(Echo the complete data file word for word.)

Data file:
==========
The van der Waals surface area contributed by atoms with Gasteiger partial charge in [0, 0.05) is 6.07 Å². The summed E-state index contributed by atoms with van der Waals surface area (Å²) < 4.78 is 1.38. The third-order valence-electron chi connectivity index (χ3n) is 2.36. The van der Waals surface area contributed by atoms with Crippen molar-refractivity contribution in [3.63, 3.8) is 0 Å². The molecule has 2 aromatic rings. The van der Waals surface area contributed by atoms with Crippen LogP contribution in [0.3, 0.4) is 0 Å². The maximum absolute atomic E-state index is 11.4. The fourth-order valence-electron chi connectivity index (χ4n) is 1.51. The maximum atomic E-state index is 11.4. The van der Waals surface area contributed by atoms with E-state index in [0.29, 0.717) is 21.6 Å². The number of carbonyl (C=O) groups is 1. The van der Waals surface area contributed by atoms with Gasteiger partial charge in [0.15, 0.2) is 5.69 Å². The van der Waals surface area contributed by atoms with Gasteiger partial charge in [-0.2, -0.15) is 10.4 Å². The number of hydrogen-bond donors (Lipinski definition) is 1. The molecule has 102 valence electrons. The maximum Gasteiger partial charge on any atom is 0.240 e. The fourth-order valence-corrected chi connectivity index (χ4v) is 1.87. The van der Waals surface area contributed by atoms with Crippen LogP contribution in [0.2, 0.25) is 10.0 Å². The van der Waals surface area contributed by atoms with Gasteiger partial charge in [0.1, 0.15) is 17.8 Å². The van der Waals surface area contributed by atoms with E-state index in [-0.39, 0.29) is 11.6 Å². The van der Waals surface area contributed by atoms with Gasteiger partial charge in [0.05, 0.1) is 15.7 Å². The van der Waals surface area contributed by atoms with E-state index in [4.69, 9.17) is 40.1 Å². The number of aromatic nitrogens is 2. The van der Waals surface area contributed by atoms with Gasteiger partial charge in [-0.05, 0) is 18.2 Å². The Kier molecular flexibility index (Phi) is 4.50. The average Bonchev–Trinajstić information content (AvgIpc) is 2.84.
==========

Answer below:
The van der Waals surface area contributed by atoms with Gasteiger partial charge in [0, 0.05) is 6.07 Å². The summed E-state index contributed by atoms with van der Waals surface area (Å²) < 4.78 is 1.38. The third-order valence-electron chi connectivity index (χ3n) is 2.36. The van der Waals surface area contributed by atoms with Crippen molar-refractivity contribution in [3.63, 3.8) is 0 Å². The molecule has 2 aromatic rings. The van der Waals surface area contributed by atoms with Crippen LogP contribution in [0.3, 0.4) is 0 Å². The maximum absolute atomic E-state index is 11.4. The fourth-order valence-electron chi connectivity index (χ4n) is 1.51. The maximum atomic E-state index is 11.4. The van der Waals surface area contributed by atoms with E-state index in [0.29, 0.717) is 21.6 Å². The number of carbonyl (C=O) groups is 1. The van der Waals surface area contributed by atoms with Gasteiger partial charge in [0.15, 0.2) is 5.69 Å². The van der Waals surface area contributed by atoms with Gasteiger partial charge in [-0.2, -0.15) is 10.4 Å². The number of hydrogen-bond donors (Lipinski definition) is 1. The molecule has 102 valence electrons. The maximum Gasteiger partial charge on any atom is 0.240 e. The fourth-order valence-corrected chi connectivity index (χ4v) is 1.87. The van der Waals surface area contributed by atoms with Crippen LogP contribution in [0.2, 0.25) is 10.0 Å². The van der Waals surface area contributed by atoms with Gasteiger partial charge in [0.1, 0.15) is 17.8 Å². The van der Waals surface area contributed by atoms with E-state index in [-0.39, 0.29) is 11.6 Å². The van der Waals surface area contributed by atoms with Gasteiger partial charge in [0.05, 0.1) is 15.7 Å². The van der Waals surface area contributed by atoms with E-state index in [4.69, 9.17) is 40.1 Å². The number of aromatic nitrogens is 2. The van der Waals surface area contributed by atoms with Gasteiger partial charge in [-0.05, 0) is 18.2 Å². The Kier molecular flexibility index (Phi) is 4.50. The average Bonchev–Trinajstić information content (AvgIpc) is 2.84.